All In Vein: Recollections from the lost world of flower making

Veining mould and upper. The upper would usually have a piece of shaped felt glued to it to prevent the mould from cutting the petal shape.

Veining mould and upper. The upper would usually have a piece of shaped felt glued to it to prevent the mould from cutting the petal shape.

Here's some things I remember about veining. Veining was a part of the old artificial flower making process. It involved pressing pre-cut petal or leaf shapes in a veining mould to give a more naturalistic shape and to emboss the impression of veins into the fabric.

At W.F. Johnson's, our old family flower making firm, which finally closed down in the late 1990s, we used cast iron veining presses for this work. We called these machines "veiners". Confusingly, we used the same word to refer to the veining moulds.

Ivy leaf veiner. Note the felt on the mould upper.
Ivy leaf veiner. Note the felt on the mould upper.

Our presses were all of nineteenth or early twentieth century vintage. Made of blackened metal, they were basically an iron table about the size and shape of an individual school desk, with a heavy wheel on a threaded vertical axle. The axle passed through a hefty iron arch fitted with a hammer/press. When the wheel was turned anti-clockwise it raised the hammer/press. When spun back the other way, the hammer fell.

Veiner (top)

The person operating the press (who we would also have referred to as a veiner!) placed the leaf or petal shape into its mould (we would have called it a veiner) and slid the mould into place beneath the hammer. They would then turn the wheel back and spin it down again, hammering the mould and completing the veining process. The force of gravity and the weight of the iron wheel gave the press its heft, while the operator's hand upon the wheel gave it control. As a veiner you would need to develop the knack of turning the wheel and letting the hammer strike the veining mould with just the right amount of strength. This was important because hitting too hard would split the leaf/petal shape, while not hitting hard enough would mean the mould left too faint an impression.

The author veining at Johnson's, early 1990s. (Photo: F. Batten)

When my grandmother was helping out at the firm, working as a veiner, my dad had to swathe the veiner wheels in strips of cloth (off-cuts filched from the bins outside the dress-makers that worked on the same industrial estate) because she complained about having to grasp the cold iron wheel on chilly winter mornings.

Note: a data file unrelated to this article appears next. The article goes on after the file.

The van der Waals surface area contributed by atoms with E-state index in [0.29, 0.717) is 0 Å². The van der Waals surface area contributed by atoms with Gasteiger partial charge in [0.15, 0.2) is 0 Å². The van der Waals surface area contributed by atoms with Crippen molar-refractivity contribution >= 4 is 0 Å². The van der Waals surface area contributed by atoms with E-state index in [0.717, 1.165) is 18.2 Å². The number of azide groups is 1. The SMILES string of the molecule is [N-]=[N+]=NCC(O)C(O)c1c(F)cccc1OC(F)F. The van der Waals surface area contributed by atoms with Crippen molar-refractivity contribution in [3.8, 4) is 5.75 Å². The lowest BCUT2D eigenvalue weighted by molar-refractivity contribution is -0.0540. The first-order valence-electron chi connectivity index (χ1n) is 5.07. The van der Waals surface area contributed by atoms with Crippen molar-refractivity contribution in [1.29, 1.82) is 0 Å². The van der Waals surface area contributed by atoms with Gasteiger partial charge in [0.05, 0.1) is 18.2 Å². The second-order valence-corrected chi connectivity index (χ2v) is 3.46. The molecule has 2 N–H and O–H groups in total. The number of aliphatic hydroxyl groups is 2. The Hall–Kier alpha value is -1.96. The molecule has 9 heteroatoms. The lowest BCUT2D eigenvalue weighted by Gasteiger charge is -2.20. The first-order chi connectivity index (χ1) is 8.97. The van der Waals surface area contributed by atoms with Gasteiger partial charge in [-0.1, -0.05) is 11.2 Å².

One thing that did help with the cold was if the leaf or petal shape being veined needed a hot iron. Irons were generally used for what we called “silks”, which were leaves or petals cut from rayon. Orange blossom for wedding cake decorations, for instance, or holly for various Christmas related products. The rayon was shiny on one side, as opposed to the courser lawn cotton we used for most of our leaves and petals. To heat the veining mould you would place a flat iron (a slab of metal the size and shape of a small paperback, with a hole at one end) onto the gas ring of the old cooker that stood next to the sink in our workshop. When the iron was hot enough (judged by the somewhat repulsive method of spitting onto the iron and gauging the sizzle) you lifted the iron with an old screw driver, an operation that often resulted in singed knuckles. You would then carry the hot iron over to your veiner and place it under the hammer. The veining mould would go on top of it. The heat helped the fabric to take a nice crisp impression from the mould.

The ornamental legs of a veiner.

Veining was monotonous and uncomfortable work. It gave you a pain in the elbow, the shoulder and the back. But there was something about it, its very repetitiveness perhaps, that could, on occasion, evoke a meditative state of mind that was almost soothing. The sounds a veiner made when in use, the bright metallic clank, whirr, clatter, along with repeated shuddering jolts, and the high tinkling click-clack of the veining mould as counter-point, are like no other combination of sounds I can think of. I can't imagine there are many places where it can still be heard.

We are using a looped recording of the sound of veining as part of the musical theme to my play The Flower Maker's Tale, which is set in a fictional flower making workshop just before the First Word War. I took the sound recording from a short documentary film I made about my dad and our family firm back in 1997, a few years before W.F. Johnson ceased trading. Veining can be seen, and heard, towards the end of this ten-minute film, which is called The Last of the Flower Makers. The veining press shown in the photographs on this blog post is now in the archive collection of the Museum of London. Some of our old flower making hand-tools will feature as props in The Flower Maker's Tale.

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